Do I Keep My Breasts?
Aug. 21, 2000 -- Breast cancer runs in Vicki Small's family. Her mother died of the disease; her sister has battled it. So three years ago the 40-year-old New Jersey woman got tested for the breast cancer gene. Doctors searched for mutations in her DNA, which -- if present -- could give her up to an 80% chance of inheriting the disease.
Although Small was healthy with no hint of cancer, her tests came back positive. She agonized for weeks, then chose a drastic measure that many women in good health would find unthinkable: She decided to have her breasts and ovaries surgically removed. "Although I wanted to have more children, I figured it would be better to be alive for the two I already had," she says.
Now that tests are available to identify mutations of the breast cancer gene, known as BRCA, women can find out whether they are at greatly increased risk of developing the disease -- even if they're cancer-free so far. The question is: What should they do with that knowledge? According to a study published in the June 10, 2000 issue of the Lancet, 50% are choosing preventive double mastectomies, meaning that both of their breasts are removed.
That decision comes with a lot of sleepless nights and troubling questions these women must grapple with. It's one that will radically change their lives. "You're taking away a part of the female body," says Small. "But I saw what my mother and sister went through, and I didn't want to repeat that."
Women at High Risk
Indeed, a woman makes the decision to have her breasts removed in the face of horrifying odds. Although mutations of the BRCA-1 or BRCA-2 genes do not guarantee that a woman will develop breast cancer, they substantially raise her risk. Women with BRCA mutations run a lifetime risk as high as 4 in 5 of developing the disease, says Victor Vogel, MD, director of the Comprehensive Breast Program at the University of Pittsburgh Cancer Institute/Magee Women's Hospital. Their lifetime risk of developing ovarian cancer is also elevated to 2 in 5. In comparison, about 1 in 8 women in the general population will develop breast cancer in their lifetimes, many in old age, and only 1 in 100 will have ovarian cancer, says Vogel.
Once a woman finds she carries one of the mutations, she is left with a difficult choice, he says. She can hope for the best and get frequent mammograms. She can take the cancer-preventive drug, tamoxifen, which has been shown to reduce a woman's risk of developing breast cancer by about 50%. She can have only her ovaries removed, which also reduces the risk of breast cancer by about 50%. Or she can opt to have her breasts, and often also her ovaries, removed.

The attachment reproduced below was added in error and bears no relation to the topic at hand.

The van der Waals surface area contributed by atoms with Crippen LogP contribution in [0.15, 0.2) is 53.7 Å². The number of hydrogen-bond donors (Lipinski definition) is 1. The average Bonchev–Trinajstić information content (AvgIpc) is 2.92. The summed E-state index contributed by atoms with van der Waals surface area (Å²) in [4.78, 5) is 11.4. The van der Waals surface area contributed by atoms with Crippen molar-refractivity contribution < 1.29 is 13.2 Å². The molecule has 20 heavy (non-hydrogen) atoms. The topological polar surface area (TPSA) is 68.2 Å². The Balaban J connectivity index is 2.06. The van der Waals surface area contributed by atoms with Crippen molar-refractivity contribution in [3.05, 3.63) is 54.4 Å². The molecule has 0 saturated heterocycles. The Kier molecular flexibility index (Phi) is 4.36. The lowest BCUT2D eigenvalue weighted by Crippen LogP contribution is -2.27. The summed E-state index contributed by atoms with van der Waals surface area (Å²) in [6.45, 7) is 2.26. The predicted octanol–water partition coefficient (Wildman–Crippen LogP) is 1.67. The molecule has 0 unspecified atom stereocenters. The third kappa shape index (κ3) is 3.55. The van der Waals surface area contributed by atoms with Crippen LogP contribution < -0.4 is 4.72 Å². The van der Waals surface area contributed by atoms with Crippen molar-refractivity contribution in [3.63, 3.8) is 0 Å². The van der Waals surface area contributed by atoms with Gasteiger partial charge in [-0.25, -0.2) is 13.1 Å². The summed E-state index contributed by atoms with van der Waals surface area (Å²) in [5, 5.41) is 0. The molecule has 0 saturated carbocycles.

A study published in the January 14, 1999 issue of the New England Journal of Medicine found that women with a strong family history of breast cancer (not specifically those who tested positive for the breast cancer gene) reduced their risk of developing the disease by 90% if they had both breasts removed. Though having a double mastectomy is not an absolute guarantee that a woman will stay cancer-free, the 10% who did develop tumors after the surgery may have had undetected cancers at the time of the operation, Vogel says.
Not the Only Option
While slightly more than 50% of women who learned that they carried one of the BRCA mutations opted for a double mastectomy in the Lancet study, it's clearly not the only option. Even when breast cancer does occur, tumors in women with BRCA mutations aren't any more virulent than cancers in other women, says Anne Blackwood, MD, an assistant professor of medicine and epidemiology in the division of hematology and oncology at the University of Pennsylvania Medical Center in Philadelphia. If the cancer is caught early, a simple lumpectomy -- where doctors remove the cancerous mass but leave the rest of the breast intact -- may suffice.
If other choices exist, then, why have so many women opted to have their breasts removed? Often the decision comes down to whether a woman can live with the knowledge that she has a good chance of developing breast cancer, says Linda Vahdat, MD, an assistant professor of medicine at Columbia Presbyterian Medical Center in New York City. "What matters is your level of fear," she says. "If you have a high level of fear, you probably should have a prophylactic [preventive] mastectomy. If you can put it behind you and go on with your life, you may want to do something else."
Women have to do what will give them the least amount of stress, says Vogel. Once they know about their elevated risk, some simply can't escape the gnawing fear. "Women have told me, 'I want them gone. Every day I wake up and wonder if today is the day I will develop breast cancer,' " he says.